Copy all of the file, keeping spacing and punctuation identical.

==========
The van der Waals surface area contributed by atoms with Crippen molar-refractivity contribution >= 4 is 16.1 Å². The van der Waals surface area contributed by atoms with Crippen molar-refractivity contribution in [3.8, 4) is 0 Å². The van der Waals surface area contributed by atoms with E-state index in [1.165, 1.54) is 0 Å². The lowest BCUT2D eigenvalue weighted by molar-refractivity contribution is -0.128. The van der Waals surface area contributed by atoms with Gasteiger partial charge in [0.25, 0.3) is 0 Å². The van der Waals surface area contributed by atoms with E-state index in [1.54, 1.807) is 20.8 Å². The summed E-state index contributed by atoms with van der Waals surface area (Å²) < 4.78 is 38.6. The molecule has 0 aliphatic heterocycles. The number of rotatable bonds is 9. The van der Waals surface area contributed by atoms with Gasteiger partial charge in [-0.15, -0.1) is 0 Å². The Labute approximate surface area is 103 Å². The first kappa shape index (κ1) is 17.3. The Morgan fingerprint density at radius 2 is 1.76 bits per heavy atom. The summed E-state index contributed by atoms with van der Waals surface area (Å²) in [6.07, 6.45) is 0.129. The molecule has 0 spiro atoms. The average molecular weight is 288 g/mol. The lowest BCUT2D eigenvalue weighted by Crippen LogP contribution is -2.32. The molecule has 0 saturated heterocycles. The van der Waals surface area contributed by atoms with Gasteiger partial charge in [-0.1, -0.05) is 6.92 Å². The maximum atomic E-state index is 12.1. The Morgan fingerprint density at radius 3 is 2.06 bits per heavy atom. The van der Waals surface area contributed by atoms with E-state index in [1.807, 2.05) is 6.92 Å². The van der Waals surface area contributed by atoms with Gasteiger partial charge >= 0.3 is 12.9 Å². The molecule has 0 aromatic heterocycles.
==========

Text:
The van der Waals surface area contributed by atoms with Crippen molar-refractivity contribution >= 4 is 16.1 Å². The van der Waals surface area contributed by atoms with Crippen molar-refractivity contribution in [3.8, 4) is 0 Å². The van der Waals surface area contributed by atoms with E-state index in [1.165, 1.54) is 0 Å². The lowest BCUT2D eigenvalue weighted by molar-refractivity contribution is -0.128. The van der Waals surface area contributed by atoms with Gasteiger partial charge in [0.25, 0.3) is 0 Å². The van der Waals surface area contributed by atoms with E-state index in [1.54, 1.807) is 20.8 Å². The summed E-state index contributed by atoms with van der Waals surface area (Å²) < 4.78 is 38.6. The molecule has 0 aliphatic heterocycles. The number of rotatable bonds is 9. The van der Waals surface area contributed by atoms with Gasteiger partial charge in [-0.15, -0.1) is 0 Å². The Labute approximate surface area is 103 Å². The first kappa shape index (κ1) is 17.3. The Morgan fingerprint density at radius 2 is 1.76 bits per heavy atom. The summed E-state index contributed by atoms with van der Waals surface area (Å²) in [6.07, 6.45) is 0.129. The molecule has 0 spiro atoms. The average molecular weight is 288 g/mol. The lowest BCUT2D eigenvalue weighted by Crippen LogP contribution is -2.32. The molecule has 0 saturated heterocycles. The van der Waals surface area contributed by atoms with Gasteiger partial charge in [-0.1, -0.05) is 6.92 Å². The maximum atomic E-state index is 12.1. The Morgan fingerprint density at radius 3 is 2.06 bits per heavy atom. The van der Waals surface area contributed by atoms with E-state index in [1.807, 2.05) is 6.92 Å². The van der Waals surface area contributed by atoms with Gasteiger partial charge >= 0.3 is 12.9 Å². The molecule has 0 aromatic heterocycles.